"You may hope, Althea. I am sure."

Instinctively I stretched out my arm, and of herself she came to me and laid her head on my shoulder.

"You know what I have hoped, then?"

"Paul!" Just a sigh of happiness and full content.

"You love me? Ah, Althea!"

I lifted her head from my shoulders and took the sweet face between my hands, and then our lips met in the lingering ecstasy of love's first kiss.

"My dearest!" I whispered.

A little fluttering sigh of delight escaped her as her head was again pillowed on my shoulder; and in that realm of love's entrancing bliss we remained oblivious of all save our own rapture, and heedless each of everything except that together we had come into our own kingdom of happiness and perfect understanding.

We were roused by the sound of footsteps approaching the room. Althea drew away from me in tremulous confusion, her eyes shining radiantly, her colour mantling her cheeks.

It was my sister. "I was just coming for you, Bess," I said hurriedly, meeting her as she entered.

"I couldn't think where you were. You were awfully quiet"; and she looked from one to the other doubtfully, and then went toward Althea.

Althea turned quickly on her approach, and kissed her very lovingly, and put her arms round her waist. And seeing her eyes, Bessie understood.


Her glance at me was an eloquent substitute for anything more. And then in her turn she put her arms round Althea and hugged her.

"I'm going to my room, Bess; come to me presently," I exclaimed, and left them together.

At first the sense of the rapturous happiness which had come to me filled my thoughts to the exclusion of all else, and it was only Bessie's arrival that called me down from the clouds.

She was a good chum but not usually demonstrative. Now, however, she came straight up to me and kissed me. "It's just lovely, Paul; but of course I've been expecting it; and you two have been a long time coming to an understanding."

I laughed. I was in the mood to laugh at anything. "All right," I said inanely.

"Ah, you don't understand women, Paul, or you'd have seen as plainly as I have that Althea has cared for you ever so long," she said sententiously.

"Where is she?"

"Gone upstairs to her father. That's the only part I don't like in it. But poor Althea can't help that. And now, haven't we a lot to do yet? One of the three must be practical and think of things; and Althea can't. Oh, Paul, I never saw anything like her delight."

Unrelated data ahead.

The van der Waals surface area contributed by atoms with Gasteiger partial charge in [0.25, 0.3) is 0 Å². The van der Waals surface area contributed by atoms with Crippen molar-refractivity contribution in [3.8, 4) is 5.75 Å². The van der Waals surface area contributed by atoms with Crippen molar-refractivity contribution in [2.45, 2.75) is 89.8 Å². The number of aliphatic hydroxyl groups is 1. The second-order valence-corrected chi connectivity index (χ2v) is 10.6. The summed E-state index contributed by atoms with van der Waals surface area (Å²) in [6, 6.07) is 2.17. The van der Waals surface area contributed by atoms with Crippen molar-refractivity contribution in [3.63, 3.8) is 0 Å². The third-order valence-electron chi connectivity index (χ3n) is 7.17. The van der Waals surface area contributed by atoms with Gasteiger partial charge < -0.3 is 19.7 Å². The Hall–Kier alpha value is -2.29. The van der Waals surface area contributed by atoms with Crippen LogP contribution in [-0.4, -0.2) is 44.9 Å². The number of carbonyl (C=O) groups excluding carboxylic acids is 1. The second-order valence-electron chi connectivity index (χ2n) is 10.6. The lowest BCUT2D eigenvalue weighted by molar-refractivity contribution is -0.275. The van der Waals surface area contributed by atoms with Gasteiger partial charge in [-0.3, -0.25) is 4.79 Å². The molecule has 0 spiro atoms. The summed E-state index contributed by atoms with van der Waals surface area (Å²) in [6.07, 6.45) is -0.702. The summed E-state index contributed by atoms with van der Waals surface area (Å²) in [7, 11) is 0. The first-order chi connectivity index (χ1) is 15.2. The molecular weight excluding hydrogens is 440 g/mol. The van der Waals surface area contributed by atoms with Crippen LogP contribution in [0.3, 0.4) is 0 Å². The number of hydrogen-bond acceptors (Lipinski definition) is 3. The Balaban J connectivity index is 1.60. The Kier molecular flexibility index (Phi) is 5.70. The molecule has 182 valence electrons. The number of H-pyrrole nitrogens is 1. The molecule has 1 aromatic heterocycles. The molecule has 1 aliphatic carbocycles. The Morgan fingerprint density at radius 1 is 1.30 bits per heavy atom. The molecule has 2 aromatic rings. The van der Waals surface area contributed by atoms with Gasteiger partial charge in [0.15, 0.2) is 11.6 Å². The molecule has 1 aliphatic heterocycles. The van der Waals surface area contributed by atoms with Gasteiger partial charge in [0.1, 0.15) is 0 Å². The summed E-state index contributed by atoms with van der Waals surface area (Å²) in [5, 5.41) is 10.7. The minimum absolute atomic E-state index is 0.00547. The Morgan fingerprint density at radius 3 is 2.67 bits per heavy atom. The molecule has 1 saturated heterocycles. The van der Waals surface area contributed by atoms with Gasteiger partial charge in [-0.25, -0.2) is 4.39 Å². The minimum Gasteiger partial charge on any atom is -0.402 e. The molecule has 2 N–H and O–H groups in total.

"Yes, I suppose one must be practical even at such a time"; and then we plunged into the discussion of my make-up for the evening's business.

She had brought Althea's dress down with her, and she fitted on the skirt and made such alterations as were needed. I kept it on, in order to accustom myself to it and be able to walk without tumbling over it. I should wear it over my own things of course as I knew that I must be able to get it off when the need arose.

The bodice proved impossible, however; so Bessie cleverly improvised a substitute; and we arranged that I should wear a short cloak of hers which would come just below my waist. And she so contrived everything that I could readily reassume my own garb.

When all was finished I went up to my room to shave off my moustache, and we laughed long and heartily together at my clumsy efforts to follow her instructions about holding up the skirt in getting upstairs.

It might have been a sort of mad frolic we were planning instead of the grim business which I knew that night would see.

Then came the face make-up and the arrangement of the wig, hat and veil; and while Bessie was intent upon this, I slipped a loaded revolver into the pocket of my jacket, to which I had arranged ready access.

"I declare, you make quite a pretty girl, Paul; but you're dreadfully awkward. You must take shorter steps or you'll be found out the instant you leave the house," said Bessie, turning to survey the effect a moment later.

"Thank goodness there are only a few steps to walk in any event. The only tough part will be in the carriage with the beggar. By Jove, it's close to the time. I'd better be ready in the drawing-room."

Just as we reached the room, Ellen met us. She took me for Althea, and was so astonished at seeing her dressed for the street that she exclaimed: "Are you going out, miss?"

I did not open my mouth and went on, but Bessie replied: "Yes, Ellen. A carriage is coming directly for Fräulein von Ringheim"--since Althea's visit to the police when I had been taken away, we had dropped all attempt at concealing her name--"and when it arrives you will just come to this room and tell her."

"I could scarcely keep a straight face with Ellen," she said as she joined me.

"It took her in anyhow, and that's hopeful; and now I'll spend the last few minutes in practising this infernal walk."

I managed it better after a time, and I was in the middle of the practice when Althea came down. For the moment she mistook me for a friend of Bessie's, and was going out quickly when she recognized her own dress.

"I declare I shouldn't have known you, Paul."

I walked up to her with the little mincing gait and held out a gloved hand. "I hope you are well," I said in a falsetto voice. I saw how really anxious she was about the thing and was resolved to treat it as a joke.